The original investigation was weakened by apathy and bigotry, which not only delayed an arrest but also weakened the evidence. Privately, police believed the Aboriginal community to have been complicit in the disappearances – some believing that the children could have been sold by their parents. Subsequent investigations would be haunted by the gross inadequacy of the original.
In 1996, NSW police established a second investigation under the auspice of Strike Force ANCUD. It was, in part, an acknowledgement of the egregious failures of the previous one. Detective Inspector Gary Jubelin was the lead investigator of ANCUD. Initially, he believed accusations of racism to be overstated; but later, deep into the reinvestigation, he realised the claims were entirely true. Jubelin told the inquiry: “Having worked on this matter since 1996 I feel that I am well placed to say that the families have been let down by the justice system. Given the situation that the families found themselves in, it would be reasonable for them to assume that the authorities would provide a suitable response to a serial killer preying on the community – as any community would. Unfortunately that was not provided. Issues have impacted on this investigation. It is very nice for society to say that all victims are treated equally. Unfortunately in this situation, I do not think that is entirely correct.”
Crippled by false assumptions and incompetence, the local police were out of their depth. A serial killer was preying upon local children, and for some time they didn’t even realise it.
Days after Speedy-Duroux’s disappearance, Jay Hart, a local white man, was interviewed by police. He was the “primary person of interest” but no charges were laid at the time. Within days of the interview, the body of Speedy-Duroux was found by bushwalkers. Within the next two months, the body of Greenup was found, and the clothes of Walker-Craig, though to this day her remains have never been discovered.
By October, Hart would be charged with two of the three murders, but not before a bumbling investigation. Forensic officers, for instance, had taken 10 days to examine Hart’s caravan, and permitted him to remove some dumbbells before they did. Speedy-Duroux’s cause of death was blunt trauma to the head.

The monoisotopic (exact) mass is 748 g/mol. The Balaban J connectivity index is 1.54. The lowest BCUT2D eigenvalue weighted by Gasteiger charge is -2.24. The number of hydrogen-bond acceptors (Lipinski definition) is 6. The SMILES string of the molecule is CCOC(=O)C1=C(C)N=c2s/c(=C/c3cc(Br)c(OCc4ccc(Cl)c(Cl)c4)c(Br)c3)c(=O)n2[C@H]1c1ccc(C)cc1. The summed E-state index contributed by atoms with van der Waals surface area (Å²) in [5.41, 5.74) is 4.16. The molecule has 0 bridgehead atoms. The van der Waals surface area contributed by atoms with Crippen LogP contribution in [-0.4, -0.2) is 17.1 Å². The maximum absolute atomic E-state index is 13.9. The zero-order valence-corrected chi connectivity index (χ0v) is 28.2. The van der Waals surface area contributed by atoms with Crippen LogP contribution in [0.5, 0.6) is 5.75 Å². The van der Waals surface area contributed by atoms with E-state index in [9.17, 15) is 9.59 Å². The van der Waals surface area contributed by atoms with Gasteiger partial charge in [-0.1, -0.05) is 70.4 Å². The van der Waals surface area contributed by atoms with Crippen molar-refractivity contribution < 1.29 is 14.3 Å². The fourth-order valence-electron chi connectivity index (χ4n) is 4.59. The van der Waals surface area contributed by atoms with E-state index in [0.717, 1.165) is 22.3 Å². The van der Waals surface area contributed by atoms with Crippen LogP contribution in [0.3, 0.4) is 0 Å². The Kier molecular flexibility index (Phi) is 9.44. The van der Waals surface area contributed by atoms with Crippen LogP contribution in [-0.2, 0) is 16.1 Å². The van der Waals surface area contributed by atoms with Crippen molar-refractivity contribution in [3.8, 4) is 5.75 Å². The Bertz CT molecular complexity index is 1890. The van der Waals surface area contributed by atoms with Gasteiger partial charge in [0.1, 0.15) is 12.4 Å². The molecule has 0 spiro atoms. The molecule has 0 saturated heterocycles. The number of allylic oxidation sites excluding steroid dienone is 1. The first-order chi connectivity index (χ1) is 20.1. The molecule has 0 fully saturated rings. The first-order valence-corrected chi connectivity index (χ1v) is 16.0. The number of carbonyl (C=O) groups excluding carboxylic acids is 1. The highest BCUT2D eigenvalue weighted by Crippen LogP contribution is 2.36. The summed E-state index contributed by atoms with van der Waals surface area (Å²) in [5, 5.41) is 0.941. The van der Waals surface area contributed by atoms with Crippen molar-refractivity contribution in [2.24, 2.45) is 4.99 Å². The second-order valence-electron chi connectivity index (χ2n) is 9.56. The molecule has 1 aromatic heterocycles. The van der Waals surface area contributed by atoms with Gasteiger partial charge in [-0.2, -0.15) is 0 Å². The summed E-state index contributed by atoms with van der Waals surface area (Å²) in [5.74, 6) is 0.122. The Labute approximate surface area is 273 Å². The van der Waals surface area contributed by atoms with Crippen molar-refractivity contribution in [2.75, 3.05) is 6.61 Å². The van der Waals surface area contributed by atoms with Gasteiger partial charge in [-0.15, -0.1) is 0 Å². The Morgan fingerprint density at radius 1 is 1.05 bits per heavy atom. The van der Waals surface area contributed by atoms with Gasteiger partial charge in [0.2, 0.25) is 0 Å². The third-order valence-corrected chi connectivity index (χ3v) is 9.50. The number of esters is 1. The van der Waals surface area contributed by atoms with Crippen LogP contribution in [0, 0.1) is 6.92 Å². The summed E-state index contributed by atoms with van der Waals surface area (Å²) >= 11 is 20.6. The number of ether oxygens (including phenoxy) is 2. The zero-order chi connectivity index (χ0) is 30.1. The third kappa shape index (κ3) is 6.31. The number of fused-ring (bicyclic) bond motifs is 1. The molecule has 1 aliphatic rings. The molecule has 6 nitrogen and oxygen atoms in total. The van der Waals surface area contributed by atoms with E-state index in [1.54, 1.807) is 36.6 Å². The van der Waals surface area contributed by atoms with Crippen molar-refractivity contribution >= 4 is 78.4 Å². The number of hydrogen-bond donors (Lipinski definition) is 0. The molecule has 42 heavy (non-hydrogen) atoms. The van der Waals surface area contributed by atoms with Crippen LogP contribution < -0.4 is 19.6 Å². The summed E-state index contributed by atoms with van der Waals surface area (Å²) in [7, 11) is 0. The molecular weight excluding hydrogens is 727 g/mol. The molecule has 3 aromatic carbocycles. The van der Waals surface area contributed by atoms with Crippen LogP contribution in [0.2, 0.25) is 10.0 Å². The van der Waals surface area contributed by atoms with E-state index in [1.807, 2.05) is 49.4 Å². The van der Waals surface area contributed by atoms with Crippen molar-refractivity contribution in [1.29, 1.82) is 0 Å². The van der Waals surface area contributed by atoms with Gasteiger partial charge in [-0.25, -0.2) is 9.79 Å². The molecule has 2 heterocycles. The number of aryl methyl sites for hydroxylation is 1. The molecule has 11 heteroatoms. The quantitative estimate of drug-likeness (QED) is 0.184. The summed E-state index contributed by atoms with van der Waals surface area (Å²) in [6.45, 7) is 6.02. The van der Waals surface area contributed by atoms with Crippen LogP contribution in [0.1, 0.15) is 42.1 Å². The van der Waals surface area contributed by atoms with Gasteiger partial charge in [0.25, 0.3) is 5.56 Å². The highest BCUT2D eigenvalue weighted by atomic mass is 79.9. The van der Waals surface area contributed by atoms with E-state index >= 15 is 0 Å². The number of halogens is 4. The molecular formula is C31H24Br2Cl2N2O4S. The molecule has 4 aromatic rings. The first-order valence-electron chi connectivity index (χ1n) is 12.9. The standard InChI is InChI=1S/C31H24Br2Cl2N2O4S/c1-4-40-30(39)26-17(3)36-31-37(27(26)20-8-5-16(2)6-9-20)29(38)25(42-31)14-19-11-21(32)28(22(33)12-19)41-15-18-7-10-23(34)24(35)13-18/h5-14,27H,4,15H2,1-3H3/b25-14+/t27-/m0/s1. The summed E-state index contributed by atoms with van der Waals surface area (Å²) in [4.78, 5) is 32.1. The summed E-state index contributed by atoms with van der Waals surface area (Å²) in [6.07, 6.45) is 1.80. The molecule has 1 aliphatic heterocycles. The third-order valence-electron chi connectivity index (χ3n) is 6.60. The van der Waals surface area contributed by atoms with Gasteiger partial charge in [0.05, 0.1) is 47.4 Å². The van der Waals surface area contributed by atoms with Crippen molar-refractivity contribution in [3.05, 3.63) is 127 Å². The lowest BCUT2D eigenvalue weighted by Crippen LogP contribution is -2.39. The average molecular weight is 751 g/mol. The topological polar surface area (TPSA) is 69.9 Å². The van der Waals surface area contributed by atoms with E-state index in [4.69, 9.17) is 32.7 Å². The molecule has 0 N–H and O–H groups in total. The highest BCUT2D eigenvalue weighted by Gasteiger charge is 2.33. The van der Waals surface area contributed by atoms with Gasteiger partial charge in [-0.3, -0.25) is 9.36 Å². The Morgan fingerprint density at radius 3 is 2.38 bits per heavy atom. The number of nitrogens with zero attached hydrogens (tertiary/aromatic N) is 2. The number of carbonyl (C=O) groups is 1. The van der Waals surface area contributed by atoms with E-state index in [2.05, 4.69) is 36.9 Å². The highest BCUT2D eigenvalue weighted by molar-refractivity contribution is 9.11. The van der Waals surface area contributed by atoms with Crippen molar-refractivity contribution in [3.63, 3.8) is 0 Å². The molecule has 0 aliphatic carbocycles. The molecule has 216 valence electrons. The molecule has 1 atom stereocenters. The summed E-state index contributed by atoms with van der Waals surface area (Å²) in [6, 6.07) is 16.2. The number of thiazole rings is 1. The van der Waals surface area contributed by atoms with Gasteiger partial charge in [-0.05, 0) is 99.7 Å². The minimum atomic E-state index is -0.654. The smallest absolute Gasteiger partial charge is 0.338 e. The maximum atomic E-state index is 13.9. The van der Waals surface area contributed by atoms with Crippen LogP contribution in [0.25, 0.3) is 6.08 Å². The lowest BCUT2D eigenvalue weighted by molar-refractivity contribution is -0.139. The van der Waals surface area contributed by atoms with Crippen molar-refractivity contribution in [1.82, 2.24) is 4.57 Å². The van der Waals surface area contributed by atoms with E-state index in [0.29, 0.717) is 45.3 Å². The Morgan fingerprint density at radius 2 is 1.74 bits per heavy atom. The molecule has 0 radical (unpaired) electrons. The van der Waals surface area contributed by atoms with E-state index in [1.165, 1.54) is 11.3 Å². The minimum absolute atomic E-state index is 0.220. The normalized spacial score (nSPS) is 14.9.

From the time of Hart’s arrest began an agonisingly protracted quest for justice. It continues today. In 2014, the Jumbunna Indigenous House of Learning described the case as “exceptional in that, at all turns, a series of decisions, intentional and unintentional, well-meaning and considered in some cases, ill-considered and indifferent in others, have had negative consequences for the prospects of [a successful prosecution]. Indeed, if one had intentionally set out (we do not for a moment suggest this was the case) to deny effective justice as contemplated by our political and legal system to a discrete community, they could not have done a better job.”
While the dedication of the reinvestigation couldn’t entirely make up for the sins of the first, there were other more prosaic elements that conspired against justice. In 1993, the NSW Director of Public Prosecutions wanted a single trial that contained two indictments – the murders of Greenup and Speedy-Duroux. But in pre-trial hearings Justice Jeremy Badgery-Parker separated the indictments, meaning there would have to be two trials. It also meant that “similar fact” evidence – evidence suggesting similarities between the disappearances – would not be admissible in court. It was a blow to the prosecution, who realised the sum of the evidence was greater than its parts. As it was, the trial for Speedy-Duroux’s death continued with no mention of Greenup or Walker-Craig. In early 1994, Hart was acquitted. The victim’s grandmother fainted upon hearing the verdict. Then the media converged.
“During [the] trial, there was no media liaison,” Speedy-Duroux’s sister-in-law remembers. “We went down for the verdict and it is something that will stay with me for the rest of my life. The media was everywhere. June Speedy, Clinton’s mother, came out of that trial in shock to have a TV camera shoved in her face and being asked the question, ‘Do you think you will ever get over it?’ June is a very quiet, shy woman and was already in shock and found it very hard to answer. They then turned to Troy, his youngest brother, who was 16 at the time, and he was left to give a statement to the media. He was so traumatised that he does not remember giving this interview. We were ushered into a room with high windows and looked up to see the journalists had climbed up to get to the windows with their cameras and get footage of the grieving family. There was no sensitivity or respect shown to the family.”